Christmas Red & Greenery & Roasted Shrimp with Rémoulade Sauce

The Fourth of July has its parades and fireworks. Thanksgiving has turkey. When it comes to traditions, Christmas has cornered the market. We bake dozens of cookies and roam the streets serenading the neighbors with seasonal ditties. We hang our stocks on the fireplace, wait only somewhat-patiently for reindeer to fly and a jolly old elf to arrive. Hmm, if you stop and think about it, some of our favorite Christmas traditions can best be described as, well, odd. Take, just for instance, the foliage we bring into the house for the holidays.

First, there’s the tree. Forget settling for a houseplant or flower-filled vase. No indeed, we cut down a full-grown evergreen and drag it into the living room. If that’s not strange enough, we then foolishly think that the dog and cat won’t notice. Really? Even the most standoffish of felines can’t help but observe a tree in the middle of living room. Perhaps, we think our furry friends will just ignore it. Could that explain our astonishment when the puppy lifts his leg? As for our show of surprise at the cat racing up the tree and then refusing climb down; just who are we trying to kid?

Speaking of bringing the outside in, mistletoe could be an even odder choice to deck the halls. First of all, it’s a parasite. New Hampshire is too cold for mistletoe but I used to see it all the time in Geneva. It latches on to a tree and grows into a massive ball. As that ball of greenery and white berries grows, it robs the tree of moisture and nutrients and eventually kills it.

If that’s not bad enough, mistletoe is poisonous. It’s not so bad for humans. Rather than kill you, it might make you drowsy, blur your vision or cause vomiting, maybe even seizures. However, it can be very dangerous for the hamster, cat and dog. In spite of all that, we hang it in doorways throughout the house. Not because we want a stash of poison handy but to induce loved ones and strangers to kiss under it. What’s next? Hemlock wreaths.

However, when it comes to poison, poinsettias get a bit of a bad rap. By the way, what’s with the name? If it wasn’t for spellcheck, I couldn’t even write about these bright red beauties. Although no one sings about it, poinsettia is another one of those tomato-tomahto kind of words.

Growing up, everyone had a grandmother or aunt or a fancy-pants neighbor who pronounced it poin-set-ee-ah. The rest of us, and by that I mean everyone at my house including both Nanas, pronounced it poin-set-ah. Although, come to think of it, I think some of us added a -t- along with dropping the -ee- for point-set-ah. All that said; my Grandfather Westland might have used the la-di-da pronunciation once or twice. The family comedian, he delighted in making us giggle with, among other things, fancy-pants accents and pronunciations.

Anyway, regardless of an extra t, ee-ah or ah, poinsettias are barely toxic. There’s little reason to worry about kids or grandkids keeling over. They’d need to chow down about 500 leaves to become ill. That would be quite some salad for a little one. Given the awful taste, there’s little chance the children will indulge.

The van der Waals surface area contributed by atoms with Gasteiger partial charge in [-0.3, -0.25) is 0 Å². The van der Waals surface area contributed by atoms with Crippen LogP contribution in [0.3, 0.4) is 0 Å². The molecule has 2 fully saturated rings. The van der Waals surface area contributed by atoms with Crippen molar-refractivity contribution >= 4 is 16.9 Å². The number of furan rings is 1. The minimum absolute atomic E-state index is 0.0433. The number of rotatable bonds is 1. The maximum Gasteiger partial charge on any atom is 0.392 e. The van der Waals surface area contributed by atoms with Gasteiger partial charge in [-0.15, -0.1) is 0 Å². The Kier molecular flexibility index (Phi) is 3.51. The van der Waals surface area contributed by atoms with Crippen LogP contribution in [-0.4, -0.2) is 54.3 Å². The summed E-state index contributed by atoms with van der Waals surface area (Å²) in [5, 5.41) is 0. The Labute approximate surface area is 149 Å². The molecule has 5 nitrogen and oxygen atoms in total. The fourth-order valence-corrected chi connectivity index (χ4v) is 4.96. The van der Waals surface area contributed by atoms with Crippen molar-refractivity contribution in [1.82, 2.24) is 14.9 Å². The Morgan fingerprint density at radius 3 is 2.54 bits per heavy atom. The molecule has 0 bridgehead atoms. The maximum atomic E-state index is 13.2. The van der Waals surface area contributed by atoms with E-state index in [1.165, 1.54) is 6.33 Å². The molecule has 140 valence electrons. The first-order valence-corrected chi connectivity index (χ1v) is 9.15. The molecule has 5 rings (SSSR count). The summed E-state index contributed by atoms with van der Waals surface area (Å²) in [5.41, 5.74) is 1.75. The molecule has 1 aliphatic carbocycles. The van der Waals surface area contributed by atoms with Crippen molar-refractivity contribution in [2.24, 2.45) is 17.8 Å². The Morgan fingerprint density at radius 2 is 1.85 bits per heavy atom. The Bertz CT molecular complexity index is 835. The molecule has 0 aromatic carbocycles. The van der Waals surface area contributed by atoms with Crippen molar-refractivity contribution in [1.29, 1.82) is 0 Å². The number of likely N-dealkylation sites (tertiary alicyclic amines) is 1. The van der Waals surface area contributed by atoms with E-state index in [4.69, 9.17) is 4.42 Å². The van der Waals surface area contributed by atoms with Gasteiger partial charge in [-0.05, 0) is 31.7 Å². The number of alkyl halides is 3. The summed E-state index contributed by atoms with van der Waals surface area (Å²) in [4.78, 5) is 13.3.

Enjoy the holiday season with friends and family. Bon appétit!

Roasted Shrimp with Rémoulade Sauce
My grandfather always brought cocktail shrimp to family celebrations. Dad continues the tradition. He serves boiled shrimp with ketchup-based cocktail sauce. I like to shake it up a little. Enjoy!
Makes about 36 pieces

Rémoulade Sauce
2 teaspoons Dijon mustard
2 teaspoons whole-grain mustard
1-2 teaspoons white wine vinegar
1 clove garlic, minced
Grated zest and juice of 1/2 lemon
2 teaspoons capers, drained and finely chopped
1 teaspoon anchovy paste
1/4 teaspoon smoked paprika
1/4 teaspoon cayenne pepper
Sea salt and freshly ground pepper to taste
1/2-3/4 cup mayonnaise
1 finely chopped scallion
1 tablespoon finely chopped fresh tarragon
1/2 tablespoon finely chopped fresh flat-leaf parsley

Put the mustards, vinegar, garlic, lemon juice and zest, capers and anchovy paste in a bowl, season with the spices, salt and pepper and whisk to combine. Add the mayonnaise, scallion and herbs and whisk again. Let sit for at least 20 minutes to mix and meld the flavors.

Makes about 1 cup. Can be made ahead, covered and stored in the refrigerator.

Roasted Shrimp
2 pounds extra-jumbo (16-20 per pound) shrimp
1 clove garlic, minced
Grated zest and juice of 1/2 lemon
Sea salt and freshly ground pepper to taste
Olive oil

Put the shrimp in a bowl, sprinkle with the garlic and lemon zest and toss to combine. Drizzle with the lemon juice and enough olive oil to lightly coat and toss again. Let the shrimp marinade for about 10 minutes.

Preheat the oven to 450 degrees.

Place the shrimp on rimmed baking sheets in a single layer and roast at 450 degrees for 5 minutes or until the shrimp are cooked through and opaque. Don’t overcook.

Serve immediately or at room temperature with Rémoulade Sauce.

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One Year Ago – Bûche de Noël
Two Years Ago – Roasted Beets with Sautéed Greens
Three Years Ago – Very Ginger Gingerbread Muffins
Four Years Ago – Ginger Shortbread
Five Years Ago – Baked French Toast
Six Years Ago – Braised Lamb with Artichokes and Mushrooms and Creamy Polenta
Seven Years Ago – Mixed Greens with Roasted Grapes
Eight Years Ago – Savory Bread Pudding
Nine Years Ago – Triple Chocolate Parfait

Or Click Here! for a complete list of and links to all the recipes on this blog!

How will you decorate for the Holidays? Feel free to share!

Want more? I’ve got links to lots more to read, see & cook. © Susan W. Nye, 2017


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